Scented candles are nice as they’re cheap and can easily last through a number of sessions. As a bonus they come in all sorts of varied scents. Harvest festival, light up the Pumpkin Spice candle. There are plenty thematic choices for forests, meadows, and even the sea if you’re planning a maritime adventure. I suggest using only 1 or maybe 2 per session or you’ll be spending way too much time fiddling with candles and incense and muddling the smells together and making the room just smell weird instead.
Hear: Hey, Listen! (Heh, Navi)
Scouring the web for sound effects is an often tedious and expensive task. You can do it but don’t be surprised that you will have to spend some cash to get decent sfx sound bytes. Music however, you can find just about anywhere online and for cheap or free.
The nice thing about background music for your RPG session is someone has already done all the work. Video games, movies, and television have already birthed an excess of music that will fit perfectly into your game. All you need to do is cobble together the pieces.
The power of music. Needless to say music can be a very powerful, evocative, and emotional media. Those who follow the blog likely know I am also a Play By Post role player. Nothing gets me in the mood and mindset of my character like music. To that end I have a running playlist in Youtube for the character. Any time I need to post and feeling a bit sluggish or unmotivated I open up the playlist and let it run for a bit. With 50+ songs and ever growing something is bound to motivate me.
Where to look for music for your game, my first recommendation is Youtube so check it out. In my experience the best places to look is for VGM and Theme playlists. Need something to really spice up Generic Hamlet #3? Search Town Themes, sort by playlist and Blammo! A list of Top 50/100/X video game town themes. Also check out the OSTs (Official Soundtracks) of specific anime, movies, and television series you enjoy. Generally the less lyrics the better in my experience, though lyrics in a different language can sound just like using the voice as an instrument so those work well too.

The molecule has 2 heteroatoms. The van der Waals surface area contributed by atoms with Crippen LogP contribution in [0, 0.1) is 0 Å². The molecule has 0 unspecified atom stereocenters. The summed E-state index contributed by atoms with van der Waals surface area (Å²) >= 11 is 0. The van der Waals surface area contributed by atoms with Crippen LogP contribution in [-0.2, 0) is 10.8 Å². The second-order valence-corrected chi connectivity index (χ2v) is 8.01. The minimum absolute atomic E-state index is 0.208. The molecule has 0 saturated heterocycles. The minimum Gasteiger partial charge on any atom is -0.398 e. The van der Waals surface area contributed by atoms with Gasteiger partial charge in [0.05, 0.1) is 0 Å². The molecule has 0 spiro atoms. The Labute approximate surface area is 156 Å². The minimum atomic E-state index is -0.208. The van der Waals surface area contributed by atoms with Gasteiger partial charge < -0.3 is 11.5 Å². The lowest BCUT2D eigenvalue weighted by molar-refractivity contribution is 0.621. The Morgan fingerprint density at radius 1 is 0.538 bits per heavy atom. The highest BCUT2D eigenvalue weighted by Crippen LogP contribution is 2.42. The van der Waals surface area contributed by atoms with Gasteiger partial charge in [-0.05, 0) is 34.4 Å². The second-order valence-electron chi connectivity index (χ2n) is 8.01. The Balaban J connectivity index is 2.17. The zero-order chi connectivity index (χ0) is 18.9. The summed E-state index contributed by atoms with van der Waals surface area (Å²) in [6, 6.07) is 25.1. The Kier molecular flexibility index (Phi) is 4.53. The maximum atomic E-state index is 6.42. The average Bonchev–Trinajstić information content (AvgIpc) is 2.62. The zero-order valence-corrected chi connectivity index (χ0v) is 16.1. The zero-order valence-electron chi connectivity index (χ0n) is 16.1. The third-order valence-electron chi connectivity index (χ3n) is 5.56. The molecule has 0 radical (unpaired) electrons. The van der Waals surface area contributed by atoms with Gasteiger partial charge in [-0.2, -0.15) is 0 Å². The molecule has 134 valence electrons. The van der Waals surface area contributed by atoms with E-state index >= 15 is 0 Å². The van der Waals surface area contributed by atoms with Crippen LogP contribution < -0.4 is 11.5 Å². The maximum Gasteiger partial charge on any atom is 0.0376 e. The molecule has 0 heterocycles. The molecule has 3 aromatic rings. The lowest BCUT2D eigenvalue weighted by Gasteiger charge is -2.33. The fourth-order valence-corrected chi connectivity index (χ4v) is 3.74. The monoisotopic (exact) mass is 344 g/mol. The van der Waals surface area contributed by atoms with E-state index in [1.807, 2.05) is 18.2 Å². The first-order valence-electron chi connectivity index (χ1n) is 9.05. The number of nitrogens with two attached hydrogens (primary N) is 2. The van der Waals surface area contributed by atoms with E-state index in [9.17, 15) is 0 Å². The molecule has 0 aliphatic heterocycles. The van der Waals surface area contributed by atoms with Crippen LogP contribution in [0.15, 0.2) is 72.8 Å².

While snuffling around on the internet as I am wont to do I stumbled across someone speaking about how he uses music in his game. On top of a normal playlist set to shuffle he had all the players choose character theme songs. He then added the theme songs to the playlist on shuffle. If the PC’s theme comes on during the course of play he/she gains a mechanical bonus while it is playing. It could be an extra action point, advantage, a free save or whatever. I really dig this idea for two reasons. The first is hearing the song immediately gets the juices flowing for the PCs, random power boost and they will be chomping at the bit to exploit it before the song ends. The second is a theme song says a lot about who a character is, that means your players are going to actually think about WHO the character is and what’s important to them.
I would take it even a step further by adding theme music for the baddies, especially BBEGs. And of course pick something suitably sinister, something operatic like O Fortuna, or organ arrangements like J.S. Bach’s Passacaglia and Fugue in C minor. Something menacing that really reinforces just how much shit has hit the fan for the PCs.
***Keep in mind the song length for theme music. You’re probably not going to want anyone to have music longer than 7 minutes.
Well that should do it for props for a while. Short of making your garage a medieval dungeon you should have an overflowing war chest of immersion techniques all without LARPing, dressing up in tights, or using silly accents.